Saturn ION Red Line Review

P.J. McCombs
by P.J. McCombs

The planet Saturn is a giant ball of gas. When it comes to selling cars to enthusiasts, GM’s “like never before” division is also full of hot air. In 1999, Saturn said their Opel-sourced LS sedan would be fun to drive. It wasn’t. In 2003, Saturn made similar noises over the ION Quad Coupe. Strike two. In 2004, the ION Red Line was supposedly da bomb. Pistonheads lined up none deep. But was the Red Line really at fault? Or was it sabotaged by Saturn’s nebulous image and boy-who-cried-wolf marketing?

Either way, Saturn’s stylists certainly didn’t help matters. Granted, it’s tough to butch up an econocar; hence the reason the entire sport-compact class is a bit of a pudgy, bespoilered eyesore. The Red Line is no exception. Strike that. It’s a poster child for the book “why bad things happen to bad car designs.”

For one thing, the ION Red Line’s proportions are all out of whack. In typical GM fashion, the car’s glowering front and rear fascias are hung way-the-hell out past the wheel arches. For another (you need another?), the doors’ budget-Bangle flame surfacing looks, well, Bungled. Spoiler? You bet it does.

Speaking of gaps, the Red Line exhibits a grade of exterior finish rarely seen outside of The Beijing Auto Show. Wide, uneven crevices separate the Red Line’s composite body panels, and its paint wears an unhappy orange-peel glaze. Saturn fans wax rhapsodic about their cars’ ding- and dent-resistant properties, but it’s easy to see why GM is phasing out Saturn’s plasti-panels. From quite a distance. Of course, GM could have mastered the technology, maybe even experimented with “memory” plastics. But, um, no.

Predictably, the ION’s third-world quality extends to its interior, a curvilinear mishmash of rainy-day gray plastic, mushy switchgear and crude mold partings. On the plus side, GM’s Performance Division fitted the Red Line with a phenomenally supportive set of Recaro seats, wrapped the steering wheel in thick leather and attempted to make the gauges more legible. Unfortunately, said gauges reside in the center of the dash, frustrating their efforts. And there’s no dead pedal. Or center armrest.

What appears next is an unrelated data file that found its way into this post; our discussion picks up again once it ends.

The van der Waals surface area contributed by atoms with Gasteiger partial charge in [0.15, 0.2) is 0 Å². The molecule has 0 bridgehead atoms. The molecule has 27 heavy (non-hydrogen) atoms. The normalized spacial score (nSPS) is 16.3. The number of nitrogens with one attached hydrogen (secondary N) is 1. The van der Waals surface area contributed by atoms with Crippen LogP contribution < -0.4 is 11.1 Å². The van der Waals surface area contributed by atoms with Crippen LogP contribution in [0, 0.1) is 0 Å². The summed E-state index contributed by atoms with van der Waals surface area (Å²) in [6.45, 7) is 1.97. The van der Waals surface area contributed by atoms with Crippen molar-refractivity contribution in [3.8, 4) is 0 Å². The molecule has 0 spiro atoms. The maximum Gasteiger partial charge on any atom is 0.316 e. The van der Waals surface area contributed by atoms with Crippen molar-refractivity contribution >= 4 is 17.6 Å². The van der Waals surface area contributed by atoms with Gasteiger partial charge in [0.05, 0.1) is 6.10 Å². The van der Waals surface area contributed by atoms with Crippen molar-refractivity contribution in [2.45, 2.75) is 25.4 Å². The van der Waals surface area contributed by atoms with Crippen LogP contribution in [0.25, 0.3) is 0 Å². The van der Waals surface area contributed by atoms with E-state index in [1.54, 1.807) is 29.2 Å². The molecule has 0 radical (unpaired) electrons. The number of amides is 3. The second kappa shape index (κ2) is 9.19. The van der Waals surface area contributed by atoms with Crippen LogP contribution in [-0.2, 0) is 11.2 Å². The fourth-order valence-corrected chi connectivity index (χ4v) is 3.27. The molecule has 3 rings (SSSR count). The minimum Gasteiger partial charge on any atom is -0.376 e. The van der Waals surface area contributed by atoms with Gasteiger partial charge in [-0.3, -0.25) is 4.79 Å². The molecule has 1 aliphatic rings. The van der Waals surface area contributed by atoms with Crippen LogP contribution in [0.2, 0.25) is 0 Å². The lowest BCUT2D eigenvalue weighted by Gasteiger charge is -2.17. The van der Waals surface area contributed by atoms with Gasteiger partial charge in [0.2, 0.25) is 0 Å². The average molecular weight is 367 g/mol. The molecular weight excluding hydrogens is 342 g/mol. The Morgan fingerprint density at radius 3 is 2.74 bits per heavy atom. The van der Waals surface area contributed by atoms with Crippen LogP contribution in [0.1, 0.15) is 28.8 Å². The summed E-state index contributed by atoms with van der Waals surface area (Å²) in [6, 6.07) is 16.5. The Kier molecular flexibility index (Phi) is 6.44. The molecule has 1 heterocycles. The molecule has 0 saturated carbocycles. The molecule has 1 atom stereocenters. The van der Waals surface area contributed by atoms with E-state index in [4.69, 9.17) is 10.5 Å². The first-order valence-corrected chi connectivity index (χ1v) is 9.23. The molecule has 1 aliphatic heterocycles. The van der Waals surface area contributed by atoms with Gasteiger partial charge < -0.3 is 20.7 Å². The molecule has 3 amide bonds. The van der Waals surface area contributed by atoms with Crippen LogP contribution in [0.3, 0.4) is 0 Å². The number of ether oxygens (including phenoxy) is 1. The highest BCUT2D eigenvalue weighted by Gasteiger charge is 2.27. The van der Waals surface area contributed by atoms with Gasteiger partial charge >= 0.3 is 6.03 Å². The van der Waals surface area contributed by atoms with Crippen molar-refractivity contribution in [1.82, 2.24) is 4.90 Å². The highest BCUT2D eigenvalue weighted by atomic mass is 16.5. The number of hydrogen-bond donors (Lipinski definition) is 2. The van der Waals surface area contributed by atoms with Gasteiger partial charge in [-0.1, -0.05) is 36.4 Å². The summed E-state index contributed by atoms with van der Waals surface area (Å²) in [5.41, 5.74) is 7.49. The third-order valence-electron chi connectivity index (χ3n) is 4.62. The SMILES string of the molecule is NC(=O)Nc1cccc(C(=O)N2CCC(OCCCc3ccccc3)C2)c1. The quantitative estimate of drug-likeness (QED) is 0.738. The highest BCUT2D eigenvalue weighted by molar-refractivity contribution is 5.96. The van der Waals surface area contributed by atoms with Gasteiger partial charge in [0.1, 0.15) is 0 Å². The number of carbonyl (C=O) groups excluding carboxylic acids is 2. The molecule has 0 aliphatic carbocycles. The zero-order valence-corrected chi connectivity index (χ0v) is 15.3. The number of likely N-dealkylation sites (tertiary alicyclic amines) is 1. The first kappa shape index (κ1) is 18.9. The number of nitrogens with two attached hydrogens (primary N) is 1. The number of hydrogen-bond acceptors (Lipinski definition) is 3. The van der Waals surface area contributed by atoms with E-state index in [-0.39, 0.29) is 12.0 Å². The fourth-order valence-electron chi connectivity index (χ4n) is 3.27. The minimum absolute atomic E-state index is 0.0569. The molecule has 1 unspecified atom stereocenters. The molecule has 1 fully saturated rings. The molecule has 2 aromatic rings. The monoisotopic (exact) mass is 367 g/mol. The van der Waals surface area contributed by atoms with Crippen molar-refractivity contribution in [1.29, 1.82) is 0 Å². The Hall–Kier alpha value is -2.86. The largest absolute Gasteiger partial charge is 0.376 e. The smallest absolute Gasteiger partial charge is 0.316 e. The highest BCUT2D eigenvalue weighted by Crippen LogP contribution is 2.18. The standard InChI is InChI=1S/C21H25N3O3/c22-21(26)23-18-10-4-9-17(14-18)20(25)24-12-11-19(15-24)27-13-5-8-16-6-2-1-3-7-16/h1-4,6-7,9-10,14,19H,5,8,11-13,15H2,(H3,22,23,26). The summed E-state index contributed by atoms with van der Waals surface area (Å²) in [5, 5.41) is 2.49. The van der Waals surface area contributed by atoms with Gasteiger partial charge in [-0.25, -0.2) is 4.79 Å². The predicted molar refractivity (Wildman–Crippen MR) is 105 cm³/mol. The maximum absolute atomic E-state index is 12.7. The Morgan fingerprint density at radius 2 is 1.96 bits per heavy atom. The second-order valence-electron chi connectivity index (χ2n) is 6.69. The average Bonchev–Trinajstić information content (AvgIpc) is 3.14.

You can’t help but cringe upon stepping into this austere, amateurish cabin. That GM thought it price-appropriate is frankly insulting. But then you turn the Red Line’s key, its 2.0-liter, 205-horse supercharged four barks to life, and something strange happens: the nasty little bastard starts to grow on you.

It doesn’t happen immediately. On a brief hop around the block, you mostly notice the surprisingly heavy steering, the stiff, slack-feeling clutch, the incessant rattling of the Quad Door assembly and the engine’s tendency to hang onto revs as you shift.

But then, a smug punk in a Civic blips you at a stoplight. That’s when the fun begins. Bury your foot in the (short, wiry) carpet and GM’s blown Ecotec proves itself a proper Yankee torquer, thrusting eagerly off the line and swelling to near-WRX intensity as the tach needle climbs. The Red Line is free of the driveline histrionics that often accompany cheap forced-induction setups. Sixty mph rolls up in two smooth, linear surges, totaling 6.1 seconds.

The Red Line’s chassis snaps to attention when pressed. The steering, while always leaden in its effort, provides surprisingly sharp, pointy path control. The helm tracks your intended line as unshakably as the Orient Express. Sharp corners reveal superb front-end bite, taut brake-pedal feel, and tight, well-judged damping. Torque steer is conspicuous in its absence.

In truth, only one interface creates disharmonious hoonery: the Red Line’s five-speed manual. This “close-ratio” version of the Saab 9-3’s gearbox feels heavy and clunky in the hand. Its ratios are, in fact, quite tall. Fortunately, the Saturn’s mighty-mite four isn’t picky about what gear it’s in.